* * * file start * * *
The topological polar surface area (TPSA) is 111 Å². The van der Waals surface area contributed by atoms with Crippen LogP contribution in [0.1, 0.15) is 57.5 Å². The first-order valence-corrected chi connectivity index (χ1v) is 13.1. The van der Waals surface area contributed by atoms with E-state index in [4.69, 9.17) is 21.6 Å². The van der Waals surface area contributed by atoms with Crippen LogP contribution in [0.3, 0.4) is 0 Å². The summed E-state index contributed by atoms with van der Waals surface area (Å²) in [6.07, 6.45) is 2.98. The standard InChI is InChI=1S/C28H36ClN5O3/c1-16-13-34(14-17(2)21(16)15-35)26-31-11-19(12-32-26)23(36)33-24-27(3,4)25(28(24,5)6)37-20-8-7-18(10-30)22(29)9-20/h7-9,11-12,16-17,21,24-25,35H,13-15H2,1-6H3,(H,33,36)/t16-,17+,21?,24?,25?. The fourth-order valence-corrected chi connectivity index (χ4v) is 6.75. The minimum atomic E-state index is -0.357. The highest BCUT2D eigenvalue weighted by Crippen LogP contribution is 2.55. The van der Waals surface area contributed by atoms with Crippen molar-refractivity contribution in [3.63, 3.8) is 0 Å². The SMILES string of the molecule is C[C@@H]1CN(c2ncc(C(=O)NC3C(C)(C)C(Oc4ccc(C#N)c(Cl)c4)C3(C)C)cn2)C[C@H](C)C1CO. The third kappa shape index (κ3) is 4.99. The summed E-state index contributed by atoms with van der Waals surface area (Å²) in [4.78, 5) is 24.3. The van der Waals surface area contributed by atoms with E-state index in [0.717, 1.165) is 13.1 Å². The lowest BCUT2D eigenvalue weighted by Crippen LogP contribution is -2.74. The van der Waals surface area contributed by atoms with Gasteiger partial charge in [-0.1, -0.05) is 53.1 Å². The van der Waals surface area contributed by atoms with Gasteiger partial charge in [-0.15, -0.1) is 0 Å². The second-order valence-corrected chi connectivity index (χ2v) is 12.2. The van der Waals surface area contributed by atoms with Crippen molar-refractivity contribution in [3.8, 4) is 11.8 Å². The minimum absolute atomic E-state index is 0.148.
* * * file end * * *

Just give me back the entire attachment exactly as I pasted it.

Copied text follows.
The topological polar surface area (TPSA) is 111 Å². The van der Waals surface area contributed by atoms with Crippen LogP contribution in [0.1, 0.15) is 57.5 Å². The first-order valence-corrected chi connectivity index (χ1v) is 13.1. The van der Waals surface area contributed by atoms with E-state index in [4.69, 9.17) is 21.6 Å². The van der Waals surface area contributed by atoms with Crippen LogP contribution in [0.3, 0.4) is 0 Å². The summed E-state index contributed by atoms with van der Waals surface area (Å²) in [6.07, 6.45) is 2.98. The standard InChI is InChI=1S/C28H36ClN5O3/c1-16-13-34(14-17(2)21(16)15-35)26-31-11-19(12-32-26)23(36)33-24-27(3,4)25(28(24,5)6)37-20-8-7-18(10-30)22(29)9-20/h7-9,11-12,16-17,21,24-25,35H,13-15H2,1-6H3,(H,33,36)/t16-,17+,21?,24?,25?. The fourth-order valence-corrected chi connectivity index (χ4v) is 6.75. The minimum atomic E-state index is -0.357. The highest BCUT2D eigenvalue weighted by Crippen LogP contribution is 2.55. The van der Waals surface area contributed by atoms with Crippen molar-refractivity contribution in [3.63, 3.8) is 0 Å². The SMILES string of the molecule is C[C@@H]1CN(c2ncc(C(=O)NC3C(C)(C)C(Oc4ccc(C#N)c(Cl)c4)C3(C)C)cn2)C[C@H](C)C1CO. The third kappa shape index (κ3) is 4.99. The summed E-state index contributed by atoms with van der Waals surface area (Å²) in [4.78, 5) is 24.3. The van der Waals surface area contributed by atoms with E-state index in [0.717, 1.165) is 13.1 Å². The lowest BCUT2D eigenvalue weighted by Crippen LogP contribution is -2.74. The van der Waals surface area contributed by atoms with Gasteiger partial charge in [-0.1, -0.05) is 53.1 Å². The van der Waals surface area contributed by atoms with Gasteiger partial charge in [-0.15, -0.1) is 0 Å². The second-order valence-corrected chi connectivity index (χ2v) is 12.2. The van der Waals surface area contributed by atoms with Crippen molar-refractivity contribution in [3.8, 4) is 11.8 Å². The minimum absolute atomic E-state index is 0.148.